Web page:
Why does 0.999… = 1? (Part 2)

In this series, I discuss some ways of convincing students that 0.999\dots = 1 and that, more generally, a real number may have more than one decimal representation even though a decimal representation corresponds to only one real number. This can be a major conceptual barrier for even bright students to overcome. I have met a few math majors within a semester of graduating — that is, they weren’t dummies — who could recite all of these ways and were perhaps logically convinced but remained psychologically unconvinced.

Methods #2 and #3 are indirect methods. We start with a decimal representation that we know and end with 0.999\dots.

Method #2. This technique should be accessible to any student who can do long division. With long division, we know full well that

\displaystyle \frac{1}{3} = 0.333\dots

Multiply both sides by 3:

\displaystyle 3 \times \frac{1}{3} = 3 \times 0.333\dots

\displaystyle 1 = 0.999\dots

Though not logically necessary, this method could be reinforced for students by also considering

\displaystyle 1 = 9 \times \frac{1}{9} = 9 \times 0.111\dots = 0.999\dots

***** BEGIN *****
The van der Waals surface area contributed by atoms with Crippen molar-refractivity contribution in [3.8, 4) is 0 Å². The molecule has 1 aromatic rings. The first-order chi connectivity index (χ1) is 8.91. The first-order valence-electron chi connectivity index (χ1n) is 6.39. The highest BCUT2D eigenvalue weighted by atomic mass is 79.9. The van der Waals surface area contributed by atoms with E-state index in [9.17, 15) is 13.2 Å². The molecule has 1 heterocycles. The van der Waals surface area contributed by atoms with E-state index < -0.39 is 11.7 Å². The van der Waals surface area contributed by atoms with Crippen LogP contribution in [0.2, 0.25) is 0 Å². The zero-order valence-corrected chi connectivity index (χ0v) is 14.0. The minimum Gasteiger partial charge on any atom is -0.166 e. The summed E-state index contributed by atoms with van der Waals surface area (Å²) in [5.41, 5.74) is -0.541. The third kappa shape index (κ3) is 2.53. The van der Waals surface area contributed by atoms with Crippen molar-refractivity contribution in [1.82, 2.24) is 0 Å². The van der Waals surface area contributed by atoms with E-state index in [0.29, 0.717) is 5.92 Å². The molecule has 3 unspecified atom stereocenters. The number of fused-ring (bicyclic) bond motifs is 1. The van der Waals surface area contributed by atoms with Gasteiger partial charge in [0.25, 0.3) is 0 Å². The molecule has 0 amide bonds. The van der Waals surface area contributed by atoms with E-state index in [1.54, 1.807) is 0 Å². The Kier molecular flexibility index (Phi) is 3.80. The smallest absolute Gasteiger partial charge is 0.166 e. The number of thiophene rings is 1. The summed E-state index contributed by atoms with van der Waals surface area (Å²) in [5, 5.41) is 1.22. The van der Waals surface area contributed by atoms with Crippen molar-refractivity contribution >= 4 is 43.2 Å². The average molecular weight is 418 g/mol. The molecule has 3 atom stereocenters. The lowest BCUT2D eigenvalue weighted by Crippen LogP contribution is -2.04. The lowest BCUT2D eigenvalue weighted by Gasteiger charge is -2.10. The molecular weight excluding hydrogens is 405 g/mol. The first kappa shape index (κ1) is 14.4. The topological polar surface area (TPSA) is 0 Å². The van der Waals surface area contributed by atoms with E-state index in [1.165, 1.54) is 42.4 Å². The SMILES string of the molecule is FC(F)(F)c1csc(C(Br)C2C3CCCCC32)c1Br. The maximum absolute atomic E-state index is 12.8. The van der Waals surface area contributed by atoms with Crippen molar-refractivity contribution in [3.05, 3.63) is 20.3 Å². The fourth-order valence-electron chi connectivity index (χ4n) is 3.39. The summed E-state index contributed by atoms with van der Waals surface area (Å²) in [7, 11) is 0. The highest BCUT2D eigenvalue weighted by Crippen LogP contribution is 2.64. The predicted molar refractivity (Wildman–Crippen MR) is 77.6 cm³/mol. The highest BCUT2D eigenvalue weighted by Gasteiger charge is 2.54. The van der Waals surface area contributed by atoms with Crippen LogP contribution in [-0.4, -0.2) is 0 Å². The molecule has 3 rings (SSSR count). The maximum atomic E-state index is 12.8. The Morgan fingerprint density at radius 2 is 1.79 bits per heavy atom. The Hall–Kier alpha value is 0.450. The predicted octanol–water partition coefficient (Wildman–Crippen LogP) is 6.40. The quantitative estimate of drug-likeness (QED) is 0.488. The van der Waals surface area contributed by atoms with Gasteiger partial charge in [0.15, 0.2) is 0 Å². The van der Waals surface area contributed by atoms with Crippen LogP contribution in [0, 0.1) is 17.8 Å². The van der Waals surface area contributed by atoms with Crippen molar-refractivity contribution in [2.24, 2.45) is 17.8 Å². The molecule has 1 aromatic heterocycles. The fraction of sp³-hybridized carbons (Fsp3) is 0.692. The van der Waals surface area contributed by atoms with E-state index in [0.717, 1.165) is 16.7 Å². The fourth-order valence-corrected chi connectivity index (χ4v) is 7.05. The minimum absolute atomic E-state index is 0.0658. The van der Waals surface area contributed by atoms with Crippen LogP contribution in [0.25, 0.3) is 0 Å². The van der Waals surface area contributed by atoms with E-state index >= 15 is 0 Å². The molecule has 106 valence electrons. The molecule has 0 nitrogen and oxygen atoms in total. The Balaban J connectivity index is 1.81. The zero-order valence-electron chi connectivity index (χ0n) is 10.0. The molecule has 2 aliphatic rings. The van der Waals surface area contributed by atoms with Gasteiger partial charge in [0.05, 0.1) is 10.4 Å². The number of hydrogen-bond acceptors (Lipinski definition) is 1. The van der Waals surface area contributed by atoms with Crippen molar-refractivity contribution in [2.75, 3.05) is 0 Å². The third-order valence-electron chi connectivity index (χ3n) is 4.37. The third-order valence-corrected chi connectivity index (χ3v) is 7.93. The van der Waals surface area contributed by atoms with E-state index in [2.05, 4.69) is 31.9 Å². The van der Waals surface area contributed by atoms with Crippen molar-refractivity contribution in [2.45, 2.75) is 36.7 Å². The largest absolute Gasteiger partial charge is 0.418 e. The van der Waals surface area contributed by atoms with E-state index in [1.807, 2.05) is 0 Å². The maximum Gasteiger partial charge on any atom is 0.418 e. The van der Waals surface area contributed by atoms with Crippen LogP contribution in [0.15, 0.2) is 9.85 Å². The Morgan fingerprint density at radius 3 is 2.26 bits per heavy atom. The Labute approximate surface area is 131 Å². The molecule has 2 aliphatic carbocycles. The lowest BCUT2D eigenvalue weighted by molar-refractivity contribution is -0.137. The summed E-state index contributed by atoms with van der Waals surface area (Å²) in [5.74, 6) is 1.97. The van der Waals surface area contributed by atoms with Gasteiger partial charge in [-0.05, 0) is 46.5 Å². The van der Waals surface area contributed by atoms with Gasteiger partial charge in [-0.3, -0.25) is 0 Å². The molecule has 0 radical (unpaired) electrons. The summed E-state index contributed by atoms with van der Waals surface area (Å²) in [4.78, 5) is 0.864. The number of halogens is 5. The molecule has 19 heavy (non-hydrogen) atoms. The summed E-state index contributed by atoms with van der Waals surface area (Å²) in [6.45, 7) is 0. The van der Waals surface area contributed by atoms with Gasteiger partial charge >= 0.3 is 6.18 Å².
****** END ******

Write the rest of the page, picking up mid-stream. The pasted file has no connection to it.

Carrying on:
green line

Method #3. With long division, we know full well that

\displaystyle \frac{1}{3} = 0.333\dots \quad and ~ \quad \displaystyle \frac{2}{3} = 0.666\dots

Add them together:

\displaystyle \frac{1}{3} + \frac{2}{3} = 0.333\dots + 0.666\dots

\displaystyle 1 = 0.999\dots

Though not logically necessary, this method could be reinforced for students by also considering any (or all) of the following:

1 = \displaystyle \frac{1}{9} + \frac{8}{9} = 0.111\dots + 0.888\dots = 0.999\dots

1 = \displaystyle \frac{2}{9} + \frac{7}{9} = 0.222\dots + 0.777\dots = 0.999\dots

1 = \displaystyle \frac{4}{9} + \frac{5}{9} = 0.444\dots + 0.555\dots = 0.999\dots

Leave a comment

1 Comment

  1. Why Does 0.999… = 1? (Index) | Mean Green Math

Leave a Reply

Fill in your details below or click an icon to log in:

WordPress.com Logo

You are commenting using your WordPress.com account. Log Out /  Change )

Google photo

You are commenting using your Google account. Log Out /  Change )

Twitter picture

You are commenting using your Twitter account. Log Out /  Change )

Facebook photo

You are commenting using your Facebook account. Log Out /  Change )

Connecting to %s

This site uses Akismet to reduce spam. Learn how your comment data is processed.

%d bloggers like this: